Mon, Oct 22, 2018 - Page 16 News List

Hong Kong property tycoon Walter Kwok dies at 68

Bloomberg

Sun Hung Kai Properties Ltd chairman and CEO Walter Kwok speaks during a ceremony at the building site for the Industrial Commerce Centre in Hong Kong on Nov. 9 , 2005.

Photo: Bloomberg

Walter Kwok (郭炳湘), the former chairman of Hong Kong real-estate developer Sun Hung Kai Properties Ltd (新鴻基地產), died on Saturday morning at the age of 68, his family said in a statement.

“We are saddened to announce the passing of Mr Walter Kwok, who left this world peacefully on the morning of October 20, with his loving family by his bedside,” the statement said, adding that church service arrangements would be announced in due course.

It did not disclose details of his death.

Kwok had a heart attack on Aug. 27 and had been transferred to Hong Kong’s Adventist Hospital, local media reported.

He was the oldest of three sons who inherited the fortune of Kwok Tak-seng (郭德勝), a grocery wholesaler from China’s Guangdong Province who immigrated to Hong Kong after World War II.

Kwok Tak-seng in 1963 joined Fung King-hey (馮景禧) and Lee Shau-kee (李兆基) to found Sun Hung Kai Properties. The company’s business has stretched into other areas, including logistics and telecommunications.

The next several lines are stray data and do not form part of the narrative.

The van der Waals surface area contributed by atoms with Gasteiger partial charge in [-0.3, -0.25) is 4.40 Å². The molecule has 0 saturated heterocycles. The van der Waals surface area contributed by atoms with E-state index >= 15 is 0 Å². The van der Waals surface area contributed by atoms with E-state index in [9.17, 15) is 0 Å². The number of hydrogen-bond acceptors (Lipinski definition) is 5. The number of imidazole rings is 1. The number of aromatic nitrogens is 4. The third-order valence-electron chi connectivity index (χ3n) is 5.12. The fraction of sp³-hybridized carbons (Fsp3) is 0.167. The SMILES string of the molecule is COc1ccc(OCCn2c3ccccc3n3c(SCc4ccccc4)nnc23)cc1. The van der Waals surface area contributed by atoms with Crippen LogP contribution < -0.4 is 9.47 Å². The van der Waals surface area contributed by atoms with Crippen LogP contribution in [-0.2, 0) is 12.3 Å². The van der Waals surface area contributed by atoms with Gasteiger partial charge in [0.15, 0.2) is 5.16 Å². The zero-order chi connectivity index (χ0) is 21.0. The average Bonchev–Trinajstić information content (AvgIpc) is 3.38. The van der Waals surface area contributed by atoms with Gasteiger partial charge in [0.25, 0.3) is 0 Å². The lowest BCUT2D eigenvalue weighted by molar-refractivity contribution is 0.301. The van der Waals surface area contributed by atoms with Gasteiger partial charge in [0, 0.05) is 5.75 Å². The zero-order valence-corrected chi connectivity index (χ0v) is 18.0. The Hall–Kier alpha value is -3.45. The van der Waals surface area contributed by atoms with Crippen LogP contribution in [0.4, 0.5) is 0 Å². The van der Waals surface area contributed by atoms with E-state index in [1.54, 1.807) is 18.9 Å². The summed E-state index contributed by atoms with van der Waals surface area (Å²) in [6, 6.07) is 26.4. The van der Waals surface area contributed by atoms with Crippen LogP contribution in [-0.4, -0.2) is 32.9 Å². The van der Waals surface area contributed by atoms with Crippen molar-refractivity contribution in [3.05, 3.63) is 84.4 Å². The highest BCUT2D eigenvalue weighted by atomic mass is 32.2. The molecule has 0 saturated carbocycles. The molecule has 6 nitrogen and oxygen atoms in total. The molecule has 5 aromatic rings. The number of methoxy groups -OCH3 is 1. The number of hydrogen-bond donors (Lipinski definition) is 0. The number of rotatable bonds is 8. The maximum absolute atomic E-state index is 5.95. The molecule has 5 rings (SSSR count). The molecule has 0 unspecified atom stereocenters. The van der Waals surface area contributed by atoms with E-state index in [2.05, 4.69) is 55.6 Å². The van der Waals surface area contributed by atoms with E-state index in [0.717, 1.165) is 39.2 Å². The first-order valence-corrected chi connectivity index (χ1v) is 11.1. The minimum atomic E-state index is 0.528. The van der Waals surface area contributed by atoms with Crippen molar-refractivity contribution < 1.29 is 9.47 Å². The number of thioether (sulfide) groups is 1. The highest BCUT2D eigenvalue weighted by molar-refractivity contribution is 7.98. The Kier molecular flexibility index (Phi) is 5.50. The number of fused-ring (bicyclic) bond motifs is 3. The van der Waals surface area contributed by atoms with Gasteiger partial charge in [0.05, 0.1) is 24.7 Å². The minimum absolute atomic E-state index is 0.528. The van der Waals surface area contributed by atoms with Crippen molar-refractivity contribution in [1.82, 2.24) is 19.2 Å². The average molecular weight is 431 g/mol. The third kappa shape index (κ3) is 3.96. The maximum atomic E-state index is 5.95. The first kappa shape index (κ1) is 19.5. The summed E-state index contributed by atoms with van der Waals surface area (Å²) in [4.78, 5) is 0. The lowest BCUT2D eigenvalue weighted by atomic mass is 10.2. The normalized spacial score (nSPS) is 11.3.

The three sons — Walter Kwok, Thomas Kwok (郭炳江) and Raymond Kwok (郭炳聯) — took over the company after their father died from a heart attack in 1990. Walter, also known by his Chinese name Ping-sheung, ran the company until 2008, after a public family squabble.

Walter Kwok said that Thomas and Raymond had him removed from his position because they thought he was suffering from a mental illness, which he denied.

Hong Kong’s Standard newspaper reported that Walter Kwok was forced to go on leave after a disagreement with his brothers over a female friend’s growing influence in the company.

He later sued his siblings for libel, but they settled their dispute amicably in January 2014.

In 2010, Walter began pursuing his own property projects with his company Empire Group Holdings (帝國集團).

Empire this year was awarded a redevelopment project in the tourist area of Tsim Sha Tsui, on which it planned to spend HK$6 billion (US$765 million), the South China Morning Post reported.

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